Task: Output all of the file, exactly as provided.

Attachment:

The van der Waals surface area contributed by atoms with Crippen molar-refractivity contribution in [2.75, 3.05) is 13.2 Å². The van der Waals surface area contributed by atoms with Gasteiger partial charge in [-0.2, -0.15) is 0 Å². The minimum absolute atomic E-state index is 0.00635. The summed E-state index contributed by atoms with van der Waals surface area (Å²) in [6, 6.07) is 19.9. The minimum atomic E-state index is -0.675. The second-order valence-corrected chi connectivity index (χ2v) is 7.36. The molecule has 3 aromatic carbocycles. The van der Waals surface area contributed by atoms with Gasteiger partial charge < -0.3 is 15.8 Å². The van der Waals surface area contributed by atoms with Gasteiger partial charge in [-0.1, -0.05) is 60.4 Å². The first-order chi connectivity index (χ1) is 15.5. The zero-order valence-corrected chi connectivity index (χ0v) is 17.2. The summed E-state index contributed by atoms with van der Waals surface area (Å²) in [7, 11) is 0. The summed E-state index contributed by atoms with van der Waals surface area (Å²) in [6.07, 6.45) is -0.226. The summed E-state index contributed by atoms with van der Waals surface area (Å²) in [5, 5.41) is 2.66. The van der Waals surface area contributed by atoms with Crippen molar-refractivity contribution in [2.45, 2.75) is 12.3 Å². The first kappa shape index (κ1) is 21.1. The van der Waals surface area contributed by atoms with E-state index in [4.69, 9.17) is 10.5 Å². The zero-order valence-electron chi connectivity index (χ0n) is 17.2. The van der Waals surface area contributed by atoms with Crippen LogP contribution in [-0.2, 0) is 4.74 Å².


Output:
The van der Waals surface area contributed by atoms with Crippen molar-refractivity contribution in [2.75, 3.05) is 13.2 Å². The van der Waals surface area contributed by atoms with Gasteiger partial charge in [-0.2, -0.15) is 0 Å². The minimum absolute atomic E-state index is 0.00635. The summed E-state index contributed by atoms with van der Waals surface area (Å²) in [6, 6.07) is 19.9. The minimum atomic E-state index is -0.675. The second-order valence-corrected chi connectivity index (χ2v) is 7.36. The molecule has 3 aromatic carbocycles. The van der Waals surface area contributed by atoms with Gasteiger partial charge < -0.3 is 15.8 Å². The van der Waals surface area contributed by atoms with Gasteiger partial charge in [-0.1, -0.05) is 60.4 Å². The first-order chi connectivity index (χ1) is 15.5. The zero-order valence-corrected chi connectivity index (χ0v) is 17.2. The summed E-state index contributed by atoms with van der Waals surface area (Å²) in [7, 11) is 0. The summed E-state index contributed by atoms with van der Waals surface area (Å²) in [6.07, 6.45) is -0.226. The summed E-state index contributed by atoms with van der Waals surface area (Å²) in [5, 5.41) is 2.66. The van der Waals surface area contributed by atoms with Crippen molar-refractivity contribution in [2.45, 2.75) is 12.3 Å². The first kappa shape index (κ1) is 21.1. The van der Waals surface area contributed by atoms with E-state index in [4.69, 9.17) is 10.5 Å². The zero-order valence-electron chi connectivity index (χ0n) is 17.2. The van der Waals surface area contributed by atoms with Crippen LogP contribution in [-0.2, 0) is 4.74 Å².